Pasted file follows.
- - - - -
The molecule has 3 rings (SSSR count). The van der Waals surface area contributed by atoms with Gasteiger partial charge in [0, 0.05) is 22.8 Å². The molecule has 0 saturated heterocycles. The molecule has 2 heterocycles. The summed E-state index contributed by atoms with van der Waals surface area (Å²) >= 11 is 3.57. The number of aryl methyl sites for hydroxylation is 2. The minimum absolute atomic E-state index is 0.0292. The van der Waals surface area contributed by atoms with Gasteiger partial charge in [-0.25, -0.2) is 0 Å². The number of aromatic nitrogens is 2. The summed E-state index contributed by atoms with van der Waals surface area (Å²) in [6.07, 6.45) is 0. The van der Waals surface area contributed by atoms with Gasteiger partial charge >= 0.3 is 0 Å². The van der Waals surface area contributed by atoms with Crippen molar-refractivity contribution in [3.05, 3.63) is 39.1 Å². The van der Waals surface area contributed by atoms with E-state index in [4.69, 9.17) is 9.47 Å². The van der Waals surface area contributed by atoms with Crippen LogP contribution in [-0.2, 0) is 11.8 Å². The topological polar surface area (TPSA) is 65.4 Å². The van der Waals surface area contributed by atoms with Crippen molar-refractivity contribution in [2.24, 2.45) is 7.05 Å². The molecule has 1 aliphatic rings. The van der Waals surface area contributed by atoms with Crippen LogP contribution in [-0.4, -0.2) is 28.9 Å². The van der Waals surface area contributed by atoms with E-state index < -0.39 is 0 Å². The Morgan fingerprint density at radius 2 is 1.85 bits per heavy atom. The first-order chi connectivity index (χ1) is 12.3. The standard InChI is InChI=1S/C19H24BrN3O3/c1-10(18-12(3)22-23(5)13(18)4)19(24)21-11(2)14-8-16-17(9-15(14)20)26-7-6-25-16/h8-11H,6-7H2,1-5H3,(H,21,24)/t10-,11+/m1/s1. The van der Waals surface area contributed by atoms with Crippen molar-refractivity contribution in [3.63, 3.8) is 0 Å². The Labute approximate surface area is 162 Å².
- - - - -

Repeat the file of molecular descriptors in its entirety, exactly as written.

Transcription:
The molecule has 3 rings (SSSR count). The van der Waals surface area contributed by atoms with Gasteiger partial charge in [0, 0.05) is 22.8 Å². The molecule has 0 saturated heterocycles. The molecule has 2 heterocycles. The summed E-state index contributed by atoms with van der Waals surface area (Å²) >= 11 is 3.57. The number of aryl methyl sites for hydroxylation is 2. The minimum absolute atomic E-state index is 0.0292. The van der Waals surface area contributed by atoms with Gasteiger partial charge in [-0.25, -0.2) is 0 Å². The number of aromatic nitrogens is 2. The summed E-state index contributed by atoms with van der Waals surface area (Å²) in [6.07, 6.45) is 0. The van der Waals surface area contributed by atoms with Gasteiger partial charge >= 0.3 is 0 Å². The van der Waals surface area contributed by atoms with Crippen molar-refractivity contribution in [3.05, 3.63) is 39.1 Å². The van der Waals surface area contributed by atoms with E-state index in [4.69, 9.17) is 9.47 Å². The van der Waals surface area contributed by atoms with Crippen LogP contribution in [-0.2, 0) is 11.8 Å². The topological polar surface area (TPSA) is 65.4 Å². The van der Waals surface area contributed by atoms with Crippen molar-refractivity contribution in [2.24, 2.45) is 7.05 Å². The molecule has 1 aliphatic rings. The van der Waals surface area contributed by atoms with Crippen LogP contribution in [-0.4, -0.2) is 28.9 Å². The van der Waals surface area contributed by atoms with E-state index < -0.39 is 0 Å². The Morgan fingerprint density at radius 2 is 1.85 bits per heavy atom. The first-order chi connectivity index (χ1) is 12.3. The standard InChI is InChI=1S/C19H24BrN3O3/c1-10(18-12(3)22-23(5)13(18)4)19(24)21-11(2)14-8-16-17(9-15(14)20)26-7-6-25-16/h8-11H,6-7H2,1-5H3,(H,21,24)/t10-,11+/m1/s1. The van der Waals surface area contributed by atoms with Crippen molar-refractivity contribution in [3.63, 3.8) is 0 Å². The Labute approximate surface area is 162 Å².